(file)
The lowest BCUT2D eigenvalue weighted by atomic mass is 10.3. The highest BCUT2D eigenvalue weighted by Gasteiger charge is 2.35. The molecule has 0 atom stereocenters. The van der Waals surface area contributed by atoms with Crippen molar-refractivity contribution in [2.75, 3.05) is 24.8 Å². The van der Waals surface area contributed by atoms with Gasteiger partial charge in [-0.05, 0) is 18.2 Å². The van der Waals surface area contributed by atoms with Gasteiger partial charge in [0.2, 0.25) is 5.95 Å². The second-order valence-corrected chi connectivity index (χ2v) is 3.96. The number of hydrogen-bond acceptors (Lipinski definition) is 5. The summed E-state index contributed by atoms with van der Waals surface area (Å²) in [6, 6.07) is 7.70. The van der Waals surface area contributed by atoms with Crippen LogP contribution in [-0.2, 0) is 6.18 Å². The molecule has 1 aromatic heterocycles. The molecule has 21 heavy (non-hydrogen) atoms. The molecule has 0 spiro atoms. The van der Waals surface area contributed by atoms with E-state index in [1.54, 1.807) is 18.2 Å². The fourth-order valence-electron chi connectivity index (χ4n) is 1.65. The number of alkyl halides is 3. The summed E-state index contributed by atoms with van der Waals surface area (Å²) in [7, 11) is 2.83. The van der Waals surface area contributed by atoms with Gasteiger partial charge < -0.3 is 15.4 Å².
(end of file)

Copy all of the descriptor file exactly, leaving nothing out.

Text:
The lowest BCUT2D eigenvalue weighted by atomic mass is 10.3. The highest BCUT2D eigenvalue weighted by Gasteiger charge is 2.35. The molecule has 0 atom stereocenters. The van der Waals surface area contributed by atoms with Crippen molar-refractivity contribution in [2.75, 3.05) is 24.8 Å². The van der Waals surface area contributed by atoms with Gasteiger partial charge in [-0.05, 0) is 18.2 Å². The van der Waals surface area contributed by atoms with Gasteiger partial charge in [0.2, 0.25) is 5.95 Å². The second-order valence-corrected chi connectivity index (χ2v) is 3.96. The number of hydrogen-bond acceptors (Lipinski definition) is 5. The summed E-state index contributed by atoms with van der Waals surface area (Å²) in [6, 6.07) is 7.70. The van der Waals surface area contributed by atoms with Crippen LogP contribution in [-0.2, 0) is 6.18 Å². The molecule has 1 aromatic heterocycles. The molecule has 21 heavy (non-hydrogen) atoms. The molecule has 0 spiro atoms. The van der Waals surface area contributed by atoms with E-state index in [1.54, 1.807) is 18.2 Å². The fourth-order valence-electron chi connectivity index (χ4n) is 1.65. The number of alkyl halides is 3. The summed E-state index contributed by atoms with van der Waals surface area (Å²) in [7, 11) is 2.83. The van der Waals surface area contributed by atoms with Gasteiger partial charge < -0.3 is 15.4 Å².